World Brexit turns into a fiasco in Northern Ireland
UK agrees to give EU more time to approve Brexit trade deal
The UK has agreed to give the European Union more time to approve the Brexit trade deal struck between the two sides. The agreement was struck on Christmas Eve, just days before it came into effect on 1 January.MPs ratified the deal in a single day - on 30 December.But it has only been provisionally implemented, as the European Parliament argued it did not have sufficient time to scrutinise the agreement before the end of the transition period.The EU requested an extension to the 28 February deadline, something that has now been agreed to by the UK government.
As the tone rises between London and Brussels, paramilitary groups withdrew their support for the 1998 Peace Agreement, this Thursday, March 4, 2021. They refuse to see their province cut off from the United Kingdom.
Their letter threw a chill yesterday. Unionist paramilitary organizations ofwrote to Boris Johnson that they This pact ended thirty years of civil war (3,600 deaths) between the Catholics, mainly in favor of a reunified Ireland, and the Protestants, attached to staying in the United Kingdom.
London takes aim at Amsterdam with market shake-up
Under proposals in a new report, company founders could maintain control even after listing them on a London exchange.Company founders could maintain control over their firms after listing them on a London exchange under its proposals.
This warning shot raised fears of renewed tensions. Because if they say they do not want to take up arms again,. Since hostile tags have bloomed on the walls. Port control officers have been threatened, recalls Elvire Fabry, Brexit specialist at the Jacques Delors Institute. Faced with the gravity of the situation, Belfast halted work on customs posts last week.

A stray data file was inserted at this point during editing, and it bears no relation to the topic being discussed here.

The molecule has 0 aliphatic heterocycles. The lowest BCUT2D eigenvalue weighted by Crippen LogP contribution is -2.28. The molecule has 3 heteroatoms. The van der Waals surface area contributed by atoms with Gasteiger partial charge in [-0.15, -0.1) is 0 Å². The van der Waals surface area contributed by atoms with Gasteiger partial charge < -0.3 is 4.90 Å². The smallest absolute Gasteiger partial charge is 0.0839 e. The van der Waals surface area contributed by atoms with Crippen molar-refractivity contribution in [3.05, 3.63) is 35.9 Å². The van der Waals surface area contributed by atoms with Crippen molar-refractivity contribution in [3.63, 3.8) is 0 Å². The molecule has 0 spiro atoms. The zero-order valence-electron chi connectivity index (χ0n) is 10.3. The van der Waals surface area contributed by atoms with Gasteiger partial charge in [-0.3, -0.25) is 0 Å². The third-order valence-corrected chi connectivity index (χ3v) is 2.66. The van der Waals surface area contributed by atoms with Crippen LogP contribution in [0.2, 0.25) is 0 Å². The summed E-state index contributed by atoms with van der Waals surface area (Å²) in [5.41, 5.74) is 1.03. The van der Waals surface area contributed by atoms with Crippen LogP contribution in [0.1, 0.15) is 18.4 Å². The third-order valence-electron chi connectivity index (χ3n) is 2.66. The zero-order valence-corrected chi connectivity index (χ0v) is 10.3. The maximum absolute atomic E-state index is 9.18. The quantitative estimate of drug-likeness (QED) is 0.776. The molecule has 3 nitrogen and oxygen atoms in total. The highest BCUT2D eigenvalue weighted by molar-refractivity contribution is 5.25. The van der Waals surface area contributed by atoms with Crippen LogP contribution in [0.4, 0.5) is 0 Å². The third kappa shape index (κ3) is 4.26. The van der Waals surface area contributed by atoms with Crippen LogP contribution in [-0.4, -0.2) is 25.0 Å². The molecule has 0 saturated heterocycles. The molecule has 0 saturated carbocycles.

The paramilitaries, like many Unionists, feel betrayed by London. "They curse the establishment of a maritime border and control of goods between them and Britain," observes David Mitchell, a peace accord specialist at Trinity College Dublin in Belfast. With this protocol, the rules of the single market remain in force in Northern Ireland. This avoids the return of checkpoints, painful for the 30,000 people who cross the invisible border between this British province and the Republic of Ireland, Europe every day.
EU 'can't trust' UK in post-Brexit talks
Irish Foreign Minister Simon Coveney says the EU is being driven towards legal action by the UK.On Wednesday, the UK said it would unilaterally extend grace periods for Irish Sea border checks, a move the EU said was a breach of international law.
But the North Irish are very dependent on British imports, especially food, points out Elvire Fabry. From January, they encountered new administrative formalities. The application of the rules of origin, for products that have not been processed in the UK, has resulted in the return of tariffs.
To limit the damage, London and Brussels have agreed to ease controls until April 1. Too short, in Boris Johnson's eyes. On Wednesday, he said he intended to extend that six-month grace period. Stupor and fury of Europeans.Ulcerated, the European Parliament responded yesterday by refusing to set a date for its long-awaited vote on the Brexit deal.
This push by Johnson is nothing new. He had already requested, in vain, the suspension of controls until ... 2023! Unacceptable for the EU, Judge Elvire Fabry. Because during this time, London is negotiating free trade agreements with third countries. This would mean opening the door of the single market, without control, to goods from all these states.
How to get out of the deadlock? Boris Johnson postpones the deadline without offering a solution, observes the researcher. This illustrates the limits of its strategic approach in negotiations. And his unpreparedness.
Europe rights body reopens probe of N.Ireland lawyer murder case .
Europe's top rights body on Friday announced it would put the 1989 murder case of a lawyer in Northern Ireland back under its scrutiny, after London rejected a public inquiry into the killing. The Council of Europe's committee of ministers subsequently closed the Finucane case in 2009 but strongly encouraged UK authorities to continue discussions with the Finucane family on a public inquiry. It is extremely rare for the Council of Europe to reopen cases that have been closed. The decision means that the committee, which is responsible for following the implementation of ECHR verdicts, will regularly monitor the UK's progress in the case.